Take the 2-minute tour ×
Sound Design Stack Exchange is a question and answer site for sound engineers, producers, editors, and enthusiasts. It's 100% free, no registration required.

Hi,

I've recently finished a theatre-mix, which I delivered as a stereo wav-file at 48 kHz/24bit. The film was shot on a RED at 4K 25 fps. Protools was also at 48 khz/25fps and everything was fine in the studio during playback and recording. Today the director had a test viewing at a local cinema and unfortunately everything sound pitched down.

At the postcompany, responsible for creating the MXF files, they've checked framerates etc and everything is runs fine at their end. I must admit I don't have any experienced with Digital Cinema Package (DCP) and MXF-files. First thing I checked was the framerate and samplerate, which are fine also.

We are a bit clueless.. What could be the problem? Could it be an issue at the cinema?

UPDATE: first of all thanks all for the responses, great to hear from you! The DCP house has checked the soundtrack again today and described it differently than the director (to add to the confusion :) But the projector at the venue is able to play 25fps files, so that's not the issue. The dcp house is researching the issue further, so for now there is not a lot I can do. I have told them that I can provide a pitched version for 24fps playback if necessary. So thanks for those tips guys, really appreciate it!

UPDATE 2: checked the new DCP file and everything was fine. except for a terribly loud hum (50Hz) in the actual screening room. technician didn't hear it but dared to guarantee that it was not a problem. yeah right. how i'd love to know how cinema routing/setup worked... i've been dissapointed so many times already :) oh and it turns out the post company made a mistake somewhere between splitting channels and rendering the audio for the mxf.

Arnoud

share|improve this question
add comment

4 Answers 4

up vote 2 down vote accepted

If it sounds like a 4% difference it's possibly running at NTSC speed. If it's more in the .1% range that could be film speed rather than PAL speed. Here are some resample rates to help:

50,050 - 01% Up, 4.1667% Up (NTSC to PAL, film-style) 50,000 - 4.1667% Up (Film to PAL) 48,048 - 0.1% Up (NTSC to Film) 47,952 - 0.1% Down (Film to NTSC) 46,080 - 4% Down (PAL to Film) 46,034 - 4% Down, 01% Down (PAL to NTSC, film-style)

share|improve this answer
    
Sorry my chart is squashed. I had them on separate lines but when posted they were reformatted into this convenient unreadable mess. Each new line should begin with the sample rate, such as "50,000". –  william3 May 8 '12 at 17:01
add comment

AFAIK DCP spec is to run at 24fps - I dont think you can author a 25fps DCP. I've done a few and they all had to be made to 24fps which would explain the slow down.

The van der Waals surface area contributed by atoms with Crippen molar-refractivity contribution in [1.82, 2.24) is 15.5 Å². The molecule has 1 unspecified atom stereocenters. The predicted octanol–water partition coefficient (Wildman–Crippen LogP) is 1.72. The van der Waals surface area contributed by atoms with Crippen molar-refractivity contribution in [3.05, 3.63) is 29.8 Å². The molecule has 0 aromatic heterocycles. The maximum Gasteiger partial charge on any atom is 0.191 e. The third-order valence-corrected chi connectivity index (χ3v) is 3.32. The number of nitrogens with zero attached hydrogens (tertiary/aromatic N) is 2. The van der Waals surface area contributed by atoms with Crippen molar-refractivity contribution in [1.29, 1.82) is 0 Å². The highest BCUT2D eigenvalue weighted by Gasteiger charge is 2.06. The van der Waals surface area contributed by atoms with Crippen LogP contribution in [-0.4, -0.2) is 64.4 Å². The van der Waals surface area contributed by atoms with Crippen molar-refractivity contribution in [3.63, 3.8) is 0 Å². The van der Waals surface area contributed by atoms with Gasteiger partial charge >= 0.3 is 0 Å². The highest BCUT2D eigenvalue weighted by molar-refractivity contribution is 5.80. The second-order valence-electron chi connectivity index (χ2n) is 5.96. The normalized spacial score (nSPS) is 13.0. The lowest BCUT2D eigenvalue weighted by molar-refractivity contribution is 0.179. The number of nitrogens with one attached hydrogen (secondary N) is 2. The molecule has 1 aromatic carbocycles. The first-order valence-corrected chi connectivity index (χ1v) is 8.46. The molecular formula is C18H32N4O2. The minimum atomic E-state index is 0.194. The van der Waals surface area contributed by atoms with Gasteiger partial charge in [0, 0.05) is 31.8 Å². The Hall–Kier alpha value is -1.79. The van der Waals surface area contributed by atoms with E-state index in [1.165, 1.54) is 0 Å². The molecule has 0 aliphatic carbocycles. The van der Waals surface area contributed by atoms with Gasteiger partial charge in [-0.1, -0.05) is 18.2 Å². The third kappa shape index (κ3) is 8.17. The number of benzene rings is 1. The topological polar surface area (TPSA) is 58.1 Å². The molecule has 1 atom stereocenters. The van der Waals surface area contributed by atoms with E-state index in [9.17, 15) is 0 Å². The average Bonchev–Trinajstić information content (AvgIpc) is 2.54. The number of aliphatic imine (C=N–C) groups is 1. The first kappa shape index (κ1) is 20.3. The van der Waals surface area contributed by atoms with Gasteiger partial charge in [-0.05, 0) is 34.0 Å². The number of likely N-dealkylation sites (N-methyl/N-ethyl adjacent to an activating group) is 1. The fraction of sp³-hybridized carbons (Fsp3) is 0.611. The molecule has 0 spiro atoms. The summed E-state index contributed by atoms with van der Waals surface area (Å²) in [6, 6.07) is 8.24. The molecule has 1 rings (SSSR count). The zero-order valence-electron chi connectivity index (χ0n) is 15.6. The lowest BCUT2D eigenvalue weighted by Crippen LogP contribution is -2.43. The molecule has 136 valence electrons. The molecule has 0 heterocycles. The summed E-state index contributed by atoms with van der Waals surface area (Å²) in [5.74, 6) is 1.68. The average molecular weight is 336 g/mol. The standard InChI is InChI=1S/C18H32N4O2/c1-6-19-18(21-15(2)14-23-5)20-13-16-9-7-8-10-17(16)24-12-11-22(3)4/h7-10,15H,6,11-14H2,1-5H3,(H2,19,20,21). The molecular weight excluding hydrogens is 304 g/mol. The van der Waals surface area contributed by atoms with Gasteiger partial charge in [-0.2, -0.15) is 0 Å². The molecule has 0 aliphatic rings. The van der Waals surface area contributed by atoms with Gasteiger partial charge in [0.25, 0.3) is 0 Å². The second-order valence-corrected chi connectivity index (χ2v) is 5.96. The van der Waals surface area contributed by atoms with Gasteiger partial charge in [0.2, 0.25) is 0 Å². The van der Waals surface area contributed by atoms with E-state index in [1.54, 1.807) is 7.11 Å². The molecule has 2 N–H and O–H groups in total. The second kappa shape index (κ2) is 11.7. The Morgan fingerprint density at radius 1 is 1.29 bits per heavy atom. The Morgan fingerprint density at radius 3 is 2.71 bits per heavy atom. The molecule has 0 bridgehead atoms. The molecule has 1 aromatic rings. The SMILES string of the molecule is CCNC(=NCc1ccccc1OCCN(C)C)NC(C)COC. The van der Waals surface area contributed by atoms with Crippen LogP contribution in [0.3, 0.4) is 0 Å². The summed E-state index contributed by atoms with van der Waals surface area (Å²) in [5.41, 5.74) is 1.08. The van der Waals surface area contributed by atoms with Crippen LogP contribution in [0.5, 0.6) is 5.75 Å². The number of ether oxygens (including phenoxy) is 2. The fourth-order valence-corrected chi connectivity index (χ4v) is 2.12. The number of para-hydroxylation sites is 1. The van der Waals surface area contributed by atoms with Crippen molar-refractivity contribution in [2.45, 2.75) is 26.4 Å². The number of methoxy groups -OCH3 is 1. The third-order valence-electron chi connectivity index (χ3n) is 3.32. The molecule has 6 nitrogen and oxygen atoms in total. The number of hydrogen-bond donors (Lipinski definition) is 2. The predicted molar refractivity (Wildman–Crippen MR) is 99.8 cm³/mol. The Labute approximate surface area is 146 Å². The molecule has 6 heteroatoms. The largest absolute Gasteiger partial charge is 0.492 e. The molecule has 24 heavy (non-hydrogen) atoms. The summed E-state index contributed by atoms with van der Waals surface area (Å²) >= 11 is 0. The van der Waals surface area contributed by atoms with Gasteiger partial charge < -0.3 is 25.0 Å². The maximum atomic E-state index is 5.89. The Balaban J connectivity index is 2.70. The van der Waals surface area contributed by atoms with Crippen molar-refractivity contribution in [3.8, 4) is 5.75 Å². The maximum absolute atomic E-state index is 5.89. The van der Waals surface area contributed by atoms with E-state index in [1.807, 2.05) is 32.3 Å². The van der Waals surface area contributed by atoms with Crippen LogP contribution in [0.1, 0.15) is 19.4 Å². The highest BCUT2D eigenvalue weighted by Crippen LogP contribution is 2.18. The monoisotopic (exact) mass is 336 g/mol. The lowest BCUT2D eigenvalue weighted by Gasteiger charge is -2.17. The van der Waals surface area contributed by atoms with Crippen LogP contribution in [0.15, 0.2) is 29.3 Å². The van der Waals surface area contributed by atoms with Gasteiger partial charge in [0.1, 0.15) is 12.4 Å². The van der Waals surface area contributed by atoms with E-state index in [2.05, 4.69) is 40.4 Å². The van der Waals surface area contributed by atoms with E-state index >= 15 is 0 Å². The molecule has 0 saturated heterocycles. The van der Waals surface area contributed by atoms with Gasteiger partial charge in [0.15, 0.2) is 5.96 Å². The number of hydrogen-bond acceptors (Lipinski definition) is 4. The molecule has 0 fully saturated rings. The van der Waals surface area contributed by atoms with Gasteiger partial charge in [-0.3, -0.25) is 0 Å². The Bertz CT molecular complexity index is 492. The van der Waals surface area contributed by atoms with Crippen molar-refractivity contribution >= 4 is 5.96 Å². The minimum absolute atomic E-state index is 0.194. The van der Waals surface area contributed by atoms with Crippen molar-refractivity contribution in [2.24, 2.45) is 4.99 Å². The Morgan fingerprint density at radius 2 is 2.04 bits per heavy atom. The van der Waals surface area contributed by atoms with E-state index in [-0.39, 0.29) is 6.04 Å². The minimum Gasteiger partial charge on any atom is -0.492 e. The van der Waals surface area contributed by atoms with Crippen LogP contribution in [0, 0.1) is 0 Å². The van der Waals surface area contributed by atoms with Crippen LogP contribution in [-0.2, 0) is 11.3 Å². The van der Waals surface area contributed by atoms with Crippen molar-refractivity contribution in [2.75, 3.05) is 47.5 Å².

share|improve this answer
    
DCP can be authored at 25fps, but not all projectors can play back that format. Just found that out 2 weeks ago myself. People stick with 24 for safety/compatibility. –  Shaun Farley May 8 '12 at 11:45
    
Ta Shaun - good to know! –  Brent_in_Sydney May 9 '12 at 8:28
add comment

I'm going to echo people on the pull/up pull/down idea. A producer I was recently working with was trying to decide whether to convert his PAL project to 24 for the DCP. After talking with the company that would be converting to DCP for him, he found out that only about 80% of the projectors out there can play 25fps. So, he went with 24. That meant we had to make the necessary pull-down and post process pitch correction before handing it over for the DCP.

If you delivered for a project at a rate of 25fps, it's possible the DCP house did the pull-down without a pitch correction. I suppose it's also possible that you've got a 25fps DCP that's simply being played back at the wrong speed by a projector that falls into the 20% that can't handle it.

share|improve this answer
add comment

You need to time-stretch your final audio (I use Waves SoundShifter) by 4% in order to match the picture. If you leave it to the DCP production house, they will either slow it down (pitching it down as well) - as in your case, or worse - leave the audio at 25fps and everything will be out of sync. I have converted a fair amount of shows to DCP originally shot at 25fps. Everything had to be time-stretched to 24fps. While in theory the DCP spec supports 25fps, none of the cinemas I know are capable of handling it. So it has to be 24fps, unless you are specifically asked for another framerate (such as 25fps).

share|improve this answer
    
Thanks Vytis and welcome to SSD! I know about the differences between 24/25 fps. If it's the case, which is still uncertain, i will definitely do what's needed. I've used Waves Soundshifter before and it works really well. –  Arnoud Traa May 8 '12 at 21:57
add comment

Your Answer

 
discard

By posting your answer, you agree to the privacy policy and terms of service.

Not the answer you're looking for? Browse other questions tagged or ask your own question.